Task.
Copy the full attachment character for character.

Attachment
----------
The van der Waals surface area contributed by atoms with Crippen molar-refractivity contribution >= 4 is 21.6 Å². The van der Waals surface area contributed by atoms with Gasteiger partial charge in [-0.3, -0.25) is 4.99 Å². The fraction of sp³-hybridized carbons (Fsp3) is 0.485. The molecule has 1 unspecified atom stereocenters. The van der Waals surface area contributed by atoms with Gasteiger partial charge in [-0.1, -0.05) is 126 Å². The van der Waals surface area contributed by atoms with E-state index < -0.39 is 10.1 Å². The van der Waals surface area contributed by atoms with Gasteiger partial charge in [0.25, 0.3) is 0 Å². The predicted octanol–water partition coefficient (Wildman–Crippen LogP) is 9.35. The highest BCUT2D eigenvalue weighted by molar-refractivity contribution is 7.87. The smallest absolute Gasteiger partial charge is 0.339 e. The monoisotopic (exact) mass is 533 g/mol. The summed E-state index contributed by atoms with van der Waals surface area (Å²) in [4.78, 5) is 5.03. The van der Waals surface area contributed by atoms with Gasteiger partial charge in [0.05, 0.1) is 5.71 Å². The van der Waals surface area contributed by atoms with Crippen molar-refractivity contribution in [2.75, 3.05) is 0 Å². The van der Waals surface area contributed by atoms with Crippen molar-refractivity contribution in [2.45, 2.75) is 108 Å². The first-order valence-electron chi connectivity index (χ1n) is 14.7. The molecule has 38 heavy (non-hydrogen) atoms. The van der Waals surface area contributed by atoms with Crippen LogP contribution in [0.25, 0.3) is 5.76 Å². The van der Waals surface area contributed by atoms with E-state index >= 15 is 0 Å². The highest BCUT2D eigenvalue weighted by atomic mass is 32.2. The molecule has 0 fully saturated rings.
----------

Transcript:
The van der Waals surface area contributed by atoms with Crippen molar-refractivity contribution >= 4 is 21.6 Å². The van der Waals surface area contributed by atoms with Gasteiger partial charge in [-0.3, -0.25) is 4.99 Å². The fraction of sp³-hybridized carbons (Fsp3) is 0.485. The molecule has 1 unspecified atom stereocenters. The van der Waals surface area contributed by atoms with Gasteiger partial charge in [-0.1, -0.05) is 126 Å². The van der Waals surface area contributed by atoms with E-state index < -0.39 is 10.1 Å². The van der Waals surface area contributed by atoms with Gasteiger partial charge in [0.25, 0.3) is 0 Å². The predicted octanol–water partition coefficient (Wildman–Crippen LogP) is 9.35. The highest BCUT2D eigenvalue weighted by molar-refractivity contribution is 7.87. The smallest absolute Gasteiger partial charge is 0.339 e. The monoisotopic (exact) mass is 533 g/mol. The summed E-state index contributed by atoms with van der Waals surface area (Å²) in [4.78, 5) is 5.03. The van der Waals surface area contributed by atoms with Gasteiger partial charge in [0.05, 0.1) is 5.71 Å². The van der Waals surface area contributed by atoms with Crippen molar-refractivity contribution in [2.75, 3.05) is 0 Å². The van der Waals surface area contributed by atoms with Crippen molar-refractivity contribution in [2.45, 2.75) is 108 Å². The first-order valence-electron chi connectivity index (χ1n) is 14.7. The molecule has 38 heavy (non-hydrogen) atoms. The van der Waals surface area contributed by atoms with Crippen LogP contribution in [0.25, 0.3) is 5.76 Å². The van der Waals surface area contributed by atoms with E-state index >= 15 is 0 Å². The highest BCUT2D eigenvalue weighted by atomic mass is 32.2. The molecule has 0 fully saturated rings.